The point that I am trying to make is that don’t dismiss the oddball ventures. Be courageous. Don’t follow the crowd. Gallery owners troll ebay, because it is a nice snapshot of what is going on in the world. As a result of my sales and exposure on ebay, I was able to move over to Ruby Lane in 2007, which is where I am now. With my start on ebay,  which includes over 700 artworks sold literally around the world, in the past five years, being published in a book about life drawing by University instructor Harold Stone, picked up by a gallery in Hong Kong, and met some tremendously savvy business people in Tom King’s The Business Group, (also on ebay, gold and platinum Power sellers) people whose business is selling online – millions of dollars a year. How better for me to learn than to be with outstanding people? And I am proud to say that I have been able to help them too.

None of this would have happened if I listened and was intimidated by the people I respected and admired, and allowed their behaviour to modify mine. What I did consider was why I respected and admired them, I guarantee you that this has become less.

The Artwork

If you do some artwork and don’t tell anyone about it, that’s all fine as well. Some artwork is very personal. There are a lot of works I have done that no one knows about because quite frankly, I don’t think they’d “get it”. I don’t even “get it” at least not yet, maybe in a few years things will become clear as to why etc. That’s usually how it works, hindsight and all that.

The Last Word

All I can say is that 80 percent of marketing is being strong enough to stand up and say something out loud to many people who may or may not be listening. It doesn’t really matter if they are listening, it matters that you are standing up and saying it.  People are going to remember your name because they either:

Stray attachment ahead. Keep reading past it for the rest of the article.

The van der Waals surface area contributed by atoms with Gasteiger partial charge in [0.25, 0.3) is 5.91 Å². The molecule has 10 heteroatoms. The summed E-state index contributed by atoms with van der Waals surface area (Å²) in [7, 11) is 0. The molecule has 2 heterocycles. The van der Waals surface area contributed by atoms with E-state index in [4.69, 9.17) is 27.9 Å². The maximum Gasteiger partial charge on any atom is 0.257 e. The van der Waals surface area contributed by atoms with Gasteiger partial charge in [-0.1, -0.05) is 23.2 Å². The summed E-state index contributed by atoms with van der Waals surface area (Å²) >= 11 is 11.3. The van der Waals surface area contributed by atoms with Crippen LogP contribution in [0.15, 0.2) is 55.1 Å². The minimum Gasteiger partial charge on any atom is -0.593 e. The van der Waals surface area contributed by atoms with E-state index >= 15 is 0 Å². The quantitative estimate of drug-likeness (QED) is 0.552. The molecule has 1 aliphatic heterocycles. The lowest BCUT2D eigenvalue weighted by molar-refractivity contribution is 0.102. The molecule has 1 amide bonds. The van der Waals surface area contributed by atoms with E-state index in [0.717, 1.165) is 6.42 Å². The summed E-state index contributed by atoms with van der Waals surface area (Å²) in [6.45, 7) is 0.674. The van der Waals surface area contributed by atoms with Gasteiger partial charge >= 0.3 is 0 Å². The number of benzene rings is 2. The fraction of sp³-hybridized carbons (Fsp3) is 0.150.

• really love your artwork, or
  • really hate it, or
  • can’t believe that you are telling others about it, or
  • because they can’t believe you’re such an unrealistic dreamer.

All of the above are completely acceptable, because they are going to remember your name.

The enigma of yellow and orange

Oil Painting Julia Trops Canadian Kelowna Artist Maya Gaia Hera Female Nude
Oil Painting Julia Trops Canadian Kelowna Artist Maya Gaia Hera Female Nude

is completely foreign to me, but I am working it out. Yellow and orange are the two colours that I have seldom used, and I am not sure why – but typically, when I am confronted with a reality of why something is not working, or not being used, I want to know the reason…
So… yellow and orange are going to be worked out.

They are happy colours – and I see them as being more of a happy, as in ecstatic. They are “hopeful” colours, and perhaps that is what I am trying to access and reach. But having said that, I also see that each colour can have an “extreme” personality – fanatical, neurotic ….

Each painting has its own personality, its own depth, explanation – each painting is its own person, and some are harder to get to know than others, some are open books, easily understood at a single glance, and some can be thought to be understood, but really, they are quite the enigma when you go below the surface.

For me, I like enigmas, they are intriguing, rich, and curious… like the colours yellow and orange.